The original whooping cough vaccine that was phased out in the 1990s for safety reasons was more effective for kids than the new vaccine, a new study found.

An outbreak in California from 2010 to 2011 was triggered by the new vaccine, which caused six times as many cases of whopping cough, also called pertussis, than was seen with the old vaccine.

And in 2012, the country incurred more than 41,000 infections and 18 deaths (mainly infants), the most cases since the late 1950s, according to the Centers for Disease Control and Prevention (CDC).

"This is an ongoing saga," Dr. H. Cody Meissner, chief of the infectious diseases division and associate director of the clinical microbiology laboratory at Tufts University School of Medicine, told Reuters.

Recent increases in cases of whooping cough are creating concern "about losing control of pertussis in the United States."

The study, conducted by investigators in the Kaiser Permanente Northern California health system, looked through the medical histories of 138 teens and preteens who had whooping cough and compared them to 55,000 who did not test positive for whooping cough during the California outbreak.

They found that 78 per 100,000 teens were infected every year from 2010 to 2011, and most of the kids were administered the new acellular vaccine as their fifth dose.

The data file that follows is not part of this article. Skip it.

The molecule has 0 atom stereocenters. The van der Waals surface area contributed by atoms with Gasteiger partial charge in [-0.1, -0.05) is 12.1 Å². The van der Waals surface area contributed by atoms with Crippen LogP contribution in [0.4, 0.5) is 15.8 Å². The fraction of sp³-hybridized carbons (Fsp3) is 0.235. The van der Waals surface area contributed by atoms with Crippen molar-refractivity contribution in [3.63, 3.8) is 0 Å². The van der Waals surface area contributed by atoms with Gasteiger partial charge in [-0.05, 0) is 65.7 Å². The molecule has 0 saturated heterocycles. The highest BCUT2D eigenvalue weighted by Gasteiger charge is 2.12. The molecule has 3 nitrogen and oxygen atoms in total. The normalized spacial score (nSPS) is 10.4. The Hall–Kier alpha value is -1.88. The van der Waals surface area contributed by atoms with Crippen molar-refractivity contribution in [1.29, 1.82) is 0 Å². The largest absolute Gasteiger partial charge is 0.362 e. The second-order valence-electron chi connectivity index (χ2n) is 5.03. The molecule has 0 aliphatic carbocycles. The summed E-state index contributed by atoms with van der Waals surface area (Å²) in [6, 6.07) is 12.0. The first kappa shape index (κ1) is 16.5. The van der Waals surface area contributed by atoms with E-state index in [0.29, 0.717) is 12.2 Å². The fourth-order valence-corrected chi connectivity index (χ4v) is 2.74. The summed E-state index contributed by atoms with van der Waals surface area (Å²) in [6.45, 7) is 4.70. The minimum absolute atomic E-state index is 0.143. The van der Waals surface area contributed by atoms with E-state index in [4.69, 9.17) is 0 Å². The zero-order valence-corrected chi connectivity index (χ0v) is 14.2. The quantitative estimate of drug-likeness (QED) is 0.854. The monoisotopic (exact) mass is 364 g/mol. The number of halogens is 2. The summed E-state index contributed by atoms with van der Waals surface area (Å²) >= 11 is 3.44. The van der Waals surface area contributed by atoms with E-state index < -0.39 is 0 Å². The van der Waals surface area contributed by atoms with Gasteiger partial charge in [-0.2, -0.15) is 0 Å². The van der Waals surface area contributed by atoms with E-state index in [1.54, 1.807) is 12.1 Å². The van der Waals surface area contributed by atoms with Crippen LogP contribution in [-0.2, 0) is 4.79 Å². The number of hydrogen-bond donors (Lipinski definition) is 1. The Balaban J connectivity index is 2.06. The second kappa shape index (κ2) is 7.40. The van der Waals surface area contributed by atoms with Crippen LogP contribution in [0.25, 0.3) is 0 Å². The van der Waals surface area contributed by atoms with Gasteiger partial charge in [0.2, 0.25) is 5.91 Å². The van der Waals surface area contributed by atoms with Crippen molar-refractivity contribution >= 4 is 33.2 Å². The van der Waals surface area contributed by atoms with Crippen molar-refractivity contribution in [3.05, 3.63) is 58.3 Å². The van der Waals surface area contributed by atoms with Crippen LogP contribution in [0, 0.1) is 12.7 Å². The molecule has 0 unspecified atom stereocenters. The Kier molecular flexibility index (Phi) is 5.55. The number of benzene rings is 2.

As a baby, the CDC recommends parents give their children four doses of diphtheria, tetanus and pertussis vaccine, or DTaP, between the ages two and 18 months old. The fifth is given when they're between four and six, while a booster could be taken when their 11 or 12 years old.

The older vaccine was used since the 1940s and included the whole pertussis bacteria, which explained the increase in crying and fever, among other side effects, in babies. That was when a newer, safer version arrived in the 1990s.

"But the price we've paid to get more safety is that we have less effectiveness," Meissner told Reuters. "It doesn't protect as well against pertussis."

Specifically, those kids who were given the acellular version for their first four doses increased their risk of contracting whooping cough by 40 percent.

Researchers are now focusing on creating a third version that would take into account the safety and effectiveness.

"Right now, make sure your children receive all their vaccines and boosters on schedule," Dr. Nicola Klein, co-director of the Kaiser's Vaccine Study Center, told HealthDay. "This [acellular] vaccine does work, just not for as long as we would've hoped."

The study was published online May 20 in the journal Pediatrics.

Source: Klein NP, Bartlett J, Fireman B, et al. Comparative effectiveness of Acellular versus whole-cell pertussis vaccines in teenagers. Pediatrics. 2013.